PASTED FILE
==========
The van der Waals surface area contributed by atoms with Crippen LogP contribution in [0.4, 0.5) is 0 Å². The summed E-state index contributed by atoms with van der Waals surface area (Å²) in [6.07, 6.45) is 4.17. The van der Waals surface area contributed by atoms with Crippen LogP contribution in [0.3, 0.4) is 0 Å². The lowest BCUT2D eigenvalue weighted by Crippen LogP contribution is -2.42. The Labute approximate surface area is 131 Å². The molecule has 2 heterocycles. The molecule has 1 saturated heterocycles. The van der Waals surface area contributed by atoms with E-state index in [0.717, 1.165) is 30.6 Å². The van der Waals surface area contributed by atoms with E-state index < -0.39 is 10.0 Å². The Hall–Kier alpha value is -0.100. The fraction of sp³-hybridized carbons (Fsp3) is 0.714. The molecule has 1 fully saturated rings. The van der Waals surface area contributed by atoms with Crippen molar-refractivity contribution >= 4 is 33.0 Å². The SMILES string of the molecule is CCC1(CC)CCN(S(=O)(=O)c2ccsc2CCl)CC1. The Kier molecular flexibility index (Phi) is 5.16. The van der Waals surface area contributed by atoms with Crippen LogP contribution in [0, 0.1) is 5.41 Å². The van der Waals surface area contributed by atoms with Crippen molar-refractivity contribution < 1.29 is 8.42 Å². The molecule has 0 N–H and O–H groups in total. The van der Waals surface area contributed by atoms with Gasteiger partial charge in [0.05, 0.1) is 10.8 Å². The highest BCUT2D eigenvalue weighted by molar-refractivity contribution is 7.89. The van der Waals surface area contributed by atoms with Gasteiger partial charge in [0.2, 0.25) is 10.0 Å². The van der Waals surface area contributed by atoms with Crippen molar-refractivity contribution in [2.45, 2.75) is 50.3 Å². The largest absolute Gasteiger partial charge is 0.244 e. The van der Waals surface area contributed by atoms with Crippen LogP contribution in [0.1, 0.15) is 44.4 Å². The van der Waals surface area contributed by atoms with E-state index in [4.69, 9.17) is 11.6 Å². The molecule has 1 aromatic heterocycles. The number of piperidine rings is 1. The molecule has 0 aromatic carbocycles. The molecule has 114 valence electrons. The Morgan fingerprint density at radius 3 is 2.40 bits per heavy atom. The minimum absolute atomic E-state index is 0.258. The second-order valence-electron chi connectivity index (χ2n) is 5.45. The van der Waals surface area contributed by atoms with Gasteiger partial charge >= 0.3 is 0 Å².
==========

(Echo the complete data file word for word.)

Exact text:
The van der Waals surface area contributed by atoms with Crippen LogP contribution in [0.4, 0.5) is 0 Å². The summed E-state index contributed by atoms with van der Waals surface area (Å²) in [6.07, 6.45) is 4.17. The van der Waals surface area contributed by atoms with Crippen LogP contribution in [0.3, 0.4) is 0 Å². The lowest BCUT2D eigenvalue weighted by Crippen LogP contribution is -2.42. The Labute approximate surface area is 131 Å². The molecule has 2 heterocycles. The molecule has 1 saturated heterocycles. The van der Waals surface area contributed by atoms with E-state index in [0.717, 1.165) is 30.6 Å². The van der Waals surface area contributed by atoms with E-state index < -0.39 is 10.0 Å². The Hall–Kier alpha value is -0.100. The fraction of sp³-hybridized carbons (Fsp3) is 0.714. The molecule has 1 fully saturated rings. The van der Waals surface area contributed by atoms with Crippen molar-refractivity contribution >= 4 is 33.0 Å². The SMILES string of the molecule is CCC1(CC)CCN(S(=O)(=O)c2ccsc2CCl)CC1. The Kier molecular flexibility index (Phi) is 5.16. The van der Waals surface area contributed by atoms with Crippen LogP contribution in [0, 0.1) is 5.41 Å². The van der Waals surface area contributed by atoms with Crippen molar-refractivity contribution < 1.29 is 8.42 Å². The molecule has 0 N–H and O–H groups in total. The van der Waals surface area contributed by atoms with Gasteiger partial charge in [0.05, 0.1) is 10.8 Å². The highest BCUT2D eigenvalue weighted by molar-refractivity contribution is 7.89. The van der Waals surface area contributed by atoms with Gasteiger partial charge in [0.2, 0.25) is 10.0 Å². The van der Waals surface area contributed by atoms with Crippen molar-refractivity contribution in [2.45, 2.75) is 50.3 Å². The largest absolute Gasteiger partial charge is 0.244 e. The van der Waals surface area contributed by atoms with Crippen LogP contribution in [0.1, 0.15) is 44.4 Å². The van der Waals surface area contributed by atoms with E-state index in [4.69, 9.17) is 11.6 Å². The molecule has 1 aromatic heterocycles. The number of piperidine rings is 1. The molecule has 0 aromatic carbocycles. The molecule has 114 valence electrons. The Morgan fingerprint density at radius 3 is 2.40 bits per heavy atom. The minimum absolute atomic E-state index is 0.258. The second-order valence-electron chi connectivity index (χ2n) is 5.45. The van der Waals surface area contributed by atoms with Gasteiger partial charge >= 0.3 is 0 Å².